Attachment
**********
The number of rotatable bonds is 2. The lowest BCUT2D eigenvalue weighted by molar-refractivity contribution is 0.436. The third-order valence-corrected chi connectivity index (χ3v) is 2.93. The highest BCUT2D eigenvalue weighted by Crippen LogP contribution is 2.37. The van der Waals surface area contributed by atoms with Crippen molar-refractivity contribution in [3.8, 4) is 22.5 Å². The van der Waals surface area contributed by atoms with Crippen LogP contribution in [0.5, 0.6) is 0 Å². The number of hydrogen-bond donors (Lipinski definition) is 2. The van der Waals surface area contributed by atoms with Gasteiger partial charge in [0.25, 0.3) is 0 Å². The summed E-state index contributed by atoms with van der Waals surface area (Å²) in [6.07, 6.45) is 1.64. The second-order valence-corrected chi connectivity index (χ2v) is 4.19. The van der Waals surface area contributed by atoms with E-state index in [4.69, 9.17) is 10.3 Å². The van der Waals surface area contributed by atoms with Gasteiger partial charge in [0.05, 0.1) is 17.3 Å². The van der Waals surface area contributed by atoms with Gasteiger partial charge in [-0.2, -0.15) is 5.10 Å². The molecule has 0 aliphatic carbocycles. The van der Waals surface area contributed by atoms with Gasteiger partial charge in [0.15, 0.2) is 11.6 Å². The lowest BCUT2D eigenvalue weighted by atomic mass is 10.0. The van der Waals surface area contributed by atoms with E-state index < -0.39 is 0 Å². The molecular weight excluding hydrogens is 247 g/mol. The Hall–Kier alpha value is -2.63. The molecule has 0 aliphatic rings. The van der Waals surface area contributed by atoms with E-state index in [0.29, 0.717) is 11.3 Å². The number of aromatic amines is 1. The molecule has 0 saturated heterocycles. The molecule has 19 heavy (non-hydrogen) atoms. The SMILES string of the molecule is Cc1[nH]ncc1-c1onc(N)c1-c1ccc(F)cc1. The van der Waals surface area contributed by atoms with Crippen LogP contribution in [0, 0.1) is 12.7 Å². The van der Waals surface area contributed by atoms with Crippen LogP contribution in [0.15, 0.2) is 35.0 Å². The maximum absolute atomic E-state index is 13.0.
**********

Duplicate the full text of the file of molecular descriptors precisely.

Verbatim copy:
The number of rotatable bonds is 2. The lowest BCUT2D eigenvalue weighted by molar-refractivity contribution is 0.436. The third-order valence-corrected chi connectivity index (χ3v) is 2.93. The highest BCUT2D eigenvalue weighted by Crippen LogP contribution is 2.37. The van der Waals surface area contributed by atoms with Crippen molar-refractivity contribution in [3.8, 4) is 22.5 Å². The van der Waals surface area contributed by atoms with Crippen LogP contribution in [0.5, 0.6) is 0 Å². The number of hydrogen-bond donors (Lipinski definition) is 2. The van der Waals surface area contributed by atoms with Gasteiger partial charge in [0.25, 0.3) is 0 Å². The summed E-state index contributed by atoms with van der Waals surface area (Å²) in [6.07, 6.45) is 1.64. The second-order valence-corrected chi connectivity index (χ2v) is 4.19. The van der Waals surface area contributed by atoms with E-state index in [4.69, 9.17) is 10.3 Å². The van der Waals surface area contributed by atoms with Gasteiger partial charge in [0.05, 0.1) is 17.3 Å². The van der Waals surface area contributed by atoms with Gasteiger partial charge in [-0.2, -0.15) is 5.10 Å². The molecule has 0 aliphatic carbocycles. The van der Waals surface area contributed by atoms with Gasteiger partial charge in [0.15, 0.2) is 11.6 Å². The lowest BCUT2D eigenvalue weighted by atomic mass is 10.0. The van der Waals surface area contributed by atoms with E-state index < -0.39 is 0 Å². The molecular weight excluding hydrogens is 247 g/mol. The Hall–Kier alpha value is -2.63. The molecule has 0 aliphatic rings. The van der Waals surface area contributed by atoms with E-state index in [0.29, 0.717) is 11.3 Å². The number of aromatic amines is 1. The molecule has 0 saturated heterocycles. The molecule has 19 heavy (non-hydrogen) atoms. The SMILES string of the molecule is Cc1[nH]ncc1-c1onc(N)c1-c1ccc(F)cc1. The van der Waals surface area contributed by atoms with Crippen LogP contribution in [0, 0.1) is 12.7 Å². The van der Waals surface area contributed by atoms with Crippen LogP contribution in [0.15, 0.2) is 35.0 Å². The maximum absolute atomic E-state index is 13.0.